EOS survey: One in three consumers in Switzerland would sell their own data

  • Great opportunity for companies: More than a third of consumers in favor of “compensation for data”
  • Majority willing to sell at least one item of personal information to a trustworthy company
  • Willingness to disclose data even exceeds demand in some cases

Kloten, October 8, 2020 – In today's digital environment, data like bank account number, date of birth, address, health details or purchasing preferences have become a key economic asset. This is why the handling of data and its value, and the reasons why companies are keen to make use of it, are increasingly a topic of public debate. This has also been validated by a recent representative survey entitled “What’s the value of data?” conducted in 17 countries by financial services provider and investor EOS. The survey revealed that more than 60 percent of consumers in Europe and the USA and as many as 70 percent in Russia believe that companies should compensate customers for the use of their data. More than a third of respondents, and in Russia as many as half, said they were willing to provide certain data in return for compensation.

Trust and financial rewards the drivers for increased disclosure of data

For people to be prepared to disclose personal data, it is crucial for them to trust a company or organization to handle their data responsibly and adhere to the relevant statutory regulations. The EOS survey showed that a clear majority of consumers would sell at least one item of personal data for money to a trustworthy company (Europe: 82 percent, USA: 75 percent, Russia: 90 percent). People are least concerned about disclosing purchasing decisions and preferences for products and brands, but consider account or credit card details, or insights into their bank account, to be especially worthy of protection. When asked about their specific compensation preferences, more than half of the respondents found material rewards and discounts particularly attractive, whereas in all regions there was less demand for services as compensation, with only around 20% in favor of this option.

Data analysis as the basis for modern receivables management

A look at receivables management shows that it is worthwhile for companies to provide incentives to consumers to disclose their data. Because the better the data available about the purchaser of a product or service, the quicker they can be reached in the event of a payment default. And, the more empirical data from similar receivables cases is already available, the better the proposed installment plan will match the customer’s financial situation and the more likely the customer will comply with it as a result. This is why its Center of Analytics plays a key role at receivables management service provider EOS. With the help of machine learning algorithms, its central platform analyses thousands of debt collection cases to determine the best processing steps to be taken next.

Willingness to disclose data even exceeds demand in some cases

The EOS survey revealed that one in five consumers had already been offered compensation to disclose certain details. In Europe this was most common in Spain and Romania, where as many as one in four consumers had received such an offer. In some cases, however, the willingness of consumers to disclose data actually exceeds the number of offers of compensation by companies. “I think there are still significant opportunities and unexploited potential here,” stresses Joachim Göller.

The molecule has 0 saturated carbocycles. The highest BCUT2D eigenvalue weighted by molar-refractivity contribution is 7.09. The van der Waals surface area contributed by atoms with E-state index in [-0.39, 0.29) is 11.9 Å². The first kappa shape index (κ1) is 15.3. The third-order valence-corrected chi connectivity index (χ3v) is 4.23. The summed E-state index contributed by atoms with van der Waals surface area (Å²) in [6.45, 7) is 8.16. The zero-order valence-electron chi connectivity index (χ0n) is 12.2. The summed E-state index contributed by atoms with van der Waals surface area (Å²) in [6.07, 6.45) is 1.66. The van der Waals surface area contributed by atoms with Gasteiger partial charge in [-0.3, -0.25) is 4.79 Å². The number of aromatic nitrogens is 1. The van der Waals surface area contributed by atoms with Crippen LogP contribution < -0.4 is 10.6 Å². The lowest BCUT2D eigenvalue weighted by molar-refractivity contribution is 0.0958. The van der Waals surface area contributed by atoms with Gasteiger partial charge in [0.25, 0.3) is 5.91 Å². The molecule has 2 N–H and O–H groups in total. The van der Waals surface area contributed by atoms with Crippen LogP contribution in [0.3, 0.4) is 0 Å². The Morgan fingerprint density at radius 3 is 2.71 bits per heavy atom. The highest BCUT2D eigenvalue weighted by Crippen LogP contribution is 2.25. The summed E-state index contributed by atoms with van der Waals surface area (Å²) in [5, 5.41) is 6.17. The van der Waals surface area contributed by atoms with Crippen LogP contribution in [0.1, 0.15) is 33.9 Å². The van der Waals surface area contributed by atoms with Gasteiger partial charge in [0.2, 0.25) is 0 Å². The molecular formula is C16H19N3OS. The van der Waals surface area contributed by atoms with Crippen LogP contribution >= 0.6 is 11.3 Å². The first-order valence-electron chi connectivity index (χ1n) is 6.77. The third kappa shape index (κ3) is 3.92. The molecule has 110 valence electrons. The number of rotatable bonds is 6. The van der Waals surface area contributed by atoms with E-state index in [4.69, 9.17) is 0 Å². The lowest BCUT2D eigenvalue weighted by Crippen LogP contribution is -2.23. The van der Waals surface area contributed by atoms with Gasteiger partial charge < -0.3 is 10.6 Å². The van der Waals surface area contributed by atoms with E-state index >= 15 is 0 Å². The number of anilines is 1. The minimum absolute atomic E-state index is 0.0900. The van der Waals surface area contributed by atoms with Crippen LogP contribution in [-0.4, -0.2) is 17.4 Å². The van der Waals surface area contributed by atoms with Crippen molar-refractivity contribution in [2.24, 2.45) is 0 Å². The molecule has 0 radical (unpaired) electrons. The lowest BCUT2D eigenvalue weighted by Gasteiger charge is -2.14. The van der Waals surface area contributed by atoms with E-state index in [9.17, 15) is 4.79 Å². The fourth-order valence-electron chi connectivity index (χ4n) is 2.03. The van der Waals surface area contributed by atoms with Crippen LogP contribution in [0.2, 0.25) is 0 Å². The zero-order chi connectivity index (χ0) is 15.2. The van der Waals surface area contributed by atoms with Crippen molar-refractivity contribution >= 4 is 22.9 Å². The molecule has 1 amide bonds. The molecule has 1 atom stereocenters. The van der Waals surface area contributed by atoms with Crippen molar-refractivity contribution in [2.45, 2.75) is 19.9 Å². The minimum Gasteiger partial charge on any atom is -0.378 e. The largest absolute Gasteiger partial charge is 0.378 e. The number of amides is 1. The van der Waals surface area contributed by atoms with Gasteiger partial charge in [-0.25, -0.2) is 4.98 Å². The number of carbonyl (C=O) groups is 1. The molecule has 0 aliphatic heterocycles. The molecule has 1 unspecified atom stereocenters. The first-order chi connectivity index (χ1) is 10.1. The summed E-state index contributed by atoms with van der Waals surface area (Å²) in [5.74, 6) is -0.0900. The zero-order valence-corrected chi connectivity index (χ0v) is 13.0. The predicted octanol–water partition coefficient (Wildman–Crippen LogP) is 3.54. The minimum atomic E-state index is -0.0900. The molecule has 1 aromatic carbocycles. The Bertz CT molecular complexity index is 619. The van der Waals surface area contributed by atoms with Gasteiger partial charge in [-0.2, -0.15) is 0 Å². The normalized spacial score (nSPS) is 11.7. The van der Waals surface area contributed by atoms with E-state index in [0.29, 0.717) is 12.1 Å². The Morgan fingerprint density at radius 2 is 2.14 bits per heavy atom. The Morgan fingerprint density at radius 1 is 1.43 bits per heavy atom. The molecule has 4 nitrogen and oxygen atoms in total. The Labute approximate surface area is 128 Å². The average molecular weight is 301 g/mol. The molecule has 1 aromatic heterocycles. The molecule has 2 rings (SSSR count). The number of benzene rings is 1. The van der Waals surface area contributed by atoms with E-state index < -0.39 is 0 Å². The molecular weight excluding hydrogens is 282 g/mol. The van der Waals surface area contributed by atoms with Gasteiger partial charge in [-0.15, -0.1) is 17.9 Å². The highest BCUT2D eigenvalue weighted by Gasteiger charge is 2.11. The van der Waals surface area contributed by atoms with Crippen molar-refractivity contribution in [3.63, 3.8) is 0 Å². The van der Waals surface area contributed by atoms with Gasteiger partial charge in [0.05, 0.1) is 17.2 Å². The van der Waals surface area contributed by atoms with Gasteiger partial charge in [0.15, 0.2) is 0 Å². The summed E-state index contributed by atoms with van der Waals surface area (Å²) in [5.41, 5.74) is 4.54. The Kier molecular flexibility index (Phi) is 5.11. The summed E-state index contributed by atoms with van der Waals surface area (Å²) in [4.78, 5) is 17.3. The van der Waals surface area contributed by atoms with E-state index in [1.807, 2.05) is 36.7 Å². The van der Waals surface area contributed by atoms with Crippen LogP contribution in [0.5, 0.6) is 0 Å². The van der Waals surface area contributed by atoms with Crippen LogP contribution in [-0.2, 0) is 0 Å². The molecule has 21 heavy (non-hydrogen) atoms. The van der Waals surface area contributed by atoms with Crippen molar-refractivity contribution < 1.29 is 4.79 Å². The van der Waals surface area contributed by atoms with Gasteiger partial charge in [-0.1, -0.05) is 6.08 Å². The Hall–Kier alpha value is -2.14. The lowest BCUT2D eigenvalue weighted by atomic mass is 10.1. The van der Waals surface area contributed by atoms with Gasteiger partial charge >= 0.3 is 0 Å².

“Already, installment plans are produced on the basis of intelligent data analysis in a lot of the countries where EOS operates,” explains Joachim Göller, Head of the Center of Analytics. “It is in the interest of all parties to conclude a collection case as soon as possible to save costs on both sides. And this is where data can help. The sooner the contact is established and the better the chances of the payment agreement being met, the more likely it is for the creditor to get their money and the consumer to become debt-free. So it can absolutely be in the interests of the defaulting payer to disclose data.”

Joachim Göller, Head of the Center of Analytics at EOS, sees great potential in data analysis.
Joachim Göller, Head of the Center of Analytics

About the representative EOS survey “What's the value of data?” 2020

The EOS survey, which was conducted in partnership with market research institute Kantar in the spring of 2020, is representative of the (online) population over the age of 18 in the 17 countries polled. A random sample of 1,000 respondents from each of the countries Belgium, Bulgaria, Croatia, Czech Republic, France, Germany, Poland, Romania, Russia, Serbia, Slovakia, Slovenia, Spain, Switzerland, the UK and the USA, and 300 respondents from North Macedonia, was used for the analysis. The survey participants answered questions on their personal handling and disclosure of data, their trust in companies, and their willingness to sell data for compensation.

You can find more information on the survey here.

About EOS Group

The EOS Group is one of the leading technology-driven financial investors and an expert in the processing of outstanding receivables. The company's core business is the purchase of unsecured and secured debt portfolios. With over 40 years of experience, EOS offers some 20,000 customers in 26 countries around the world smart services for all their receivables management needs. Its key target sectors are banking, utilities, real estate and e-commerce. EOS employs more than 7,500 people and is part of the Otto Group.


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